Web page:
There are many similarities between speculating in the financial markets and playing poker. Most participants in either or both endeavors would agree that both are equally challenging of one’s discipline and mental acuity. In addition, understanding statistical probabilities as well as knowing who your opponent is when entering the field of battle are essential for victory in the two.
I’ve often heard professional poker players comment on how they love to spot “soft” or “weak” tables as a source of income. This means that the more inexperienced players there are at the table, the easier it will be for the seasoned pro to take their money. It’s really no different in the trading world. Finding the consistent loser or novice trader is how the pros generally generate the bulk of their gains.
There is, however, a skill in knowing who those amateurs are and what behaviors they exhibit to clue you in on their lack of experience. In poker, the individual who shows too much emotion or doesn’t truly understand the game will be cleaned out in short order. Similarly, in financial speculation, the participant that makes decisions based on emotion will suffer the same fate as his poker playing counterpart.
In the program I teach, one of the odds enhancers is looking for those emotional responses on a price chart. Upon finding them, the probabilities increase that we will make money if we take the other side of their trade. On February 22, the market opened sharply lower due to the turmoil that had erupted in the Middle East on the long President’s Day weekend. There was obviously plenty of nervousness that morning, everyone not sure whether the sell-off would carry over into the day session or if it was just another buying opportunity. In the chart of the NQ (Nasdaq 100 E-mini), I suggested that the shadowed area would provide a low risk buy for the contract in the Futures class that I was leading that morning. Notice who we were buying from: The nervous emotional trader who probably had just got into the market the week prior.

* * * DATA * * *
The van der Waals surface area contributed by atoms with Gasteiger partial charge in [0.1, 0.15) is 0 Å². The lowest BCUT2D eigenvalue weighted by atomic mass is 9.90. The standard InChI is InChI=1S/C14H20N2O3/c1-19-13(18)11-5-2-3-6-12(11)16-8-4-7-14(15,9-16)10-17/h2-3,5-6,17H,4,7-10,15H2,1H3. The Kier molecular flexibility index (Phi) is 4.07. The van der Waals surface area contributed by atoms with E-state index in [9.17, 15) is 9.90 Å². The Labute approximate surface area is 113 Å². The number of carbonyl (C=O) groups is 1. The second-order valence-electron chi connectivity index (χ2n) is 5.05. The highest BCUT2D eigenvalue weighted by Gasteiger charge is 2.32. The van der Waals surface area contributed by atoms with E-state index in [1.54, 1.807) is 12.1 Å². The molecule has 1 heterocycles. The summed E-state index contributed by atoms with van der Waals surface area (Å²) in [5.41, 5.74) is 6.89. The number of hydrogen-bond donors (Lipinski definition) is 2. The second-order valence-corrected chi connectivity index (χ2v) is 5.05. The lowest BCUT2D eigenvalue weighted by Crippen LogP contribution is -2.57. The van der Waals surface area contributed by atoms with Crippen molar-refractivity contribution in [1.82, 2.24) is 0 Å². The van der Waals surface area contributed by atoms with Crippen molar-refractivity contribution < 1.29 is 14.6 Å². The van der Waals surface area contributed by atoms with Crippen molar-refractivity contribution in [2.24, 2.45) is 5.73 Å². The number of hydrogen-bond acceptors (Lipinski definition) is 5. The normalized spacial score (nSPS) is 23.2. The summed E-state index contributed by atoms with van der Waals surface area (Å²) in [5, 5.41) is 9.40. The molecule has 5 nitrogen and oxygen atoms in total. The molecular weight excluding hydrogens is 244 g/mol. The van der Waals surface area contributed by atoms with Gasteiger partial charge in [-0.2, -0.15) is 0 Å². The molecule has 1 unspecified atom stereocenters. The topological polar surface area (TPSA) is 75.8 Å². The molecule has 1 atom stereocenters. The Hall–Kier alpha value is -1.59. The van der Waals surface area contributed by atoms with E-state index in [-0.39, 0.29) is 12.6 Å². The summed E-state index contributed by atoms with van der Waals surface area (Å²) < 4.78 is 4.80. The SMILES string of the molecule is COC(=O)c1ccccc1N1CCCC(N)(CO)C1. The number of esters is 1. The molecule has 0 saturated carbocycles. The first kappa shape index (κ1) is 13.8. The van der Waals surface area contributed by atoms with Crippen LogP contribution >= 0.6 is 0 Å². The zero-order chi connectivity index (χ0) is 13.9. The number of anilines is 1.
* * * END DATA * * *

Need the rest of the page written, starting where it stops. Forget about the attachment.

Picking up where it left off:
Some of the students did take the trade and made their profit target. Regardless of the outcome, the point I’m stressing here is that just like in poker, the player that didn’t know what to do in that situation made the mistake of selling – based on emotion. Or in poker terms, folded too quickly because the more experienced player bluffed him.
Anyone who has ever won a major poker tournament has had the skill to process information quickly and then make immediate decisions with little self-doubt. Those skills are transferable to the trading arena. When a low-risk opportunity is revealed, the trade must be placed, just as when three face cards of the same suit turn up on the first deal – the pro will press his bet. Moreover, when he is outmatched, or the hand that he is dealt has little chance of winning, he will fold quickly, preserving his chips.
When it comes to taking small losses, I often use the poker analogy with students by having them think of a small loss as “just another hand in the deck.” Think of how silly it would be to get frazzled after losing just two or three hands at the beginning of any game. Wouldn’t you need to play several decks to have the odds work in your favor? What’s more, every hand is a brand new hand and with an above average expectancy, it becomes a simple numbers game. Besides, we always have to ante up to have a chance to win the pot.
One important difference between trading and playing poker is the fact that in any game, there is a start and finish. In trading, however, we decide when the game is over. This can become a trap, as a loss isn’t a loss until we close the position – so we think.
In conclusion, there are many lessons to be learned from professional card players. Both trading and poker playing involve similar characteristics of risk taking, probabilities and mental discipline. In fact, there are a few, very successful money managers in the world that, at some point in their lives, played cards professionally. One of the more famous, Bill Gross of PIMCO (the world’s largest bond fund) says that in order to be a successful investor, “one has to be part card player, and part analyst.”
Gabe Velazquez can be contacted at The Online Trading Academy